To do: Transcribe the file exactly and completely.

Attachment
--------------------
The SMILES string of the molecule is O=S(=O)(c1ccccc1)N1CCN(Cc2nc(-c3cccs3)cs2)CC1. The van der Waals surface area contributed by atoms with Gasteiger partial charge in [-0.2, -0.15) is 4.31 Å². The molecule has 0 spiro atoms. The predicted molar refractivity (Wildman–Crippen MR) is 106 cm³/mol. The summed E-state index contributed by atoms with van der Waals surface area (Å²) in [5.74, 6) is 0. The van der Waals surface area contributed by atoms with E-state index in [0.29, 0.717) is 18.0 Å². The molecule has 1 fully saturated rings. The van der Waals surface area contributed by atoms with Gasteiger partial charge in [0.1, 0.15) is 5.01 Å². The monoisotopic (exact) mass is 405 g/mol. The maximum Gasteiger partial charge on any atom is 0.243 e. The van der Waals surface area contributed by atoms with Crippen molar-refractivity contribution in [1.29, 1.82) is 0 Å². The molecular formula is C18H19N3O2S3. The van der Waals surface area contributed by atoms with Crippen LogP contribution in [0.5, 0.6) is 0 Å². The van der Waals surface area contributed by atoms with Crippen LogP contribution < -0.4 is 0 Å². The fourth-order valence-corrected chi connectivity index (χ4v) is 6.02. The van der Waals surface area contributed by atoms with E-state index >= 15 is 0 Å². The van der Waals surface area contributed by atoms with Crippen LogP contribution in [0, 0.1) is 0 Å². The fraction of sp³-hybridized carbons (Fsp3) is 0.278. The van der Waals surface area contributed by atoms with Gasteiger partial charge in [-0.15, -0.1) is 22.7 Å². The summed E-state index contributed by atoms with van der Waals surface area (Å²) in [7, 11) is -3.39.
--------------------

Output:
The SMILES string of the molecule is O=S(=O)(c1ccccc1)N1CCN(Cc2nc(-c3cccs3)cs2)CC1. The van der Waals surface area contributed by atoms with Gasteiger partial charge in [-0.2, -0.15) is 4.31 Å². The molecule has 0 spiro atoms. The predicted molar refractivity (Wildman–Crippen MR) is 106 cm³/mol. The summed E-state index contributed by atoms with van der Waals surface area (Å²) in [5.74, 6) is 0. The van der Waals surface area contributed by atoms with E-state index in [0.29, 0.717) is 18.0 Å². The molecule has 1 fully saturated rings. The van der Waals surface area contributed by atoms with Gasteiger partial charge in [0.1, 0.15) is 5.01 Å². The monoisotopic (exact) mass is 405 g/mol. The maximum Gasteiger partial charge on any atom is 0.243 e. The van der Waals surface area contributed by atoms with Crippen molar-refractivity contribution in [1.29, 1.82) is 0 Å². The molecular formula is C18H19N3O2S3. The van der Waals surface area contributed by atoms with Crippen LogP contribution in [0.5, 0.6) is 0 Å². The van der Waals surface area contributed by atoms with Crippen LogP contribution < -0.4 is 0 Å². The fourth-order valence-corrected chi connectivity index (χ4v) is 6.02. The van der Waals surface area contributed by atoms with E-state index >= 15 is 0 Å². The van der Waals surface area contributed by atoms with Crippen LogP contribution in [0, 0.1) is 0 Å². The fraction of sp³-hybridized carbons (Fsp3) is 0.278. The van der Waals surface area contributed by atoms with Gasteiger partial charge in [-0.15, -0.1) is 22.7 Å². The summed E-state index contributed by atoms with van der Waals surface area (Å²) in [7, 11) is -3.39.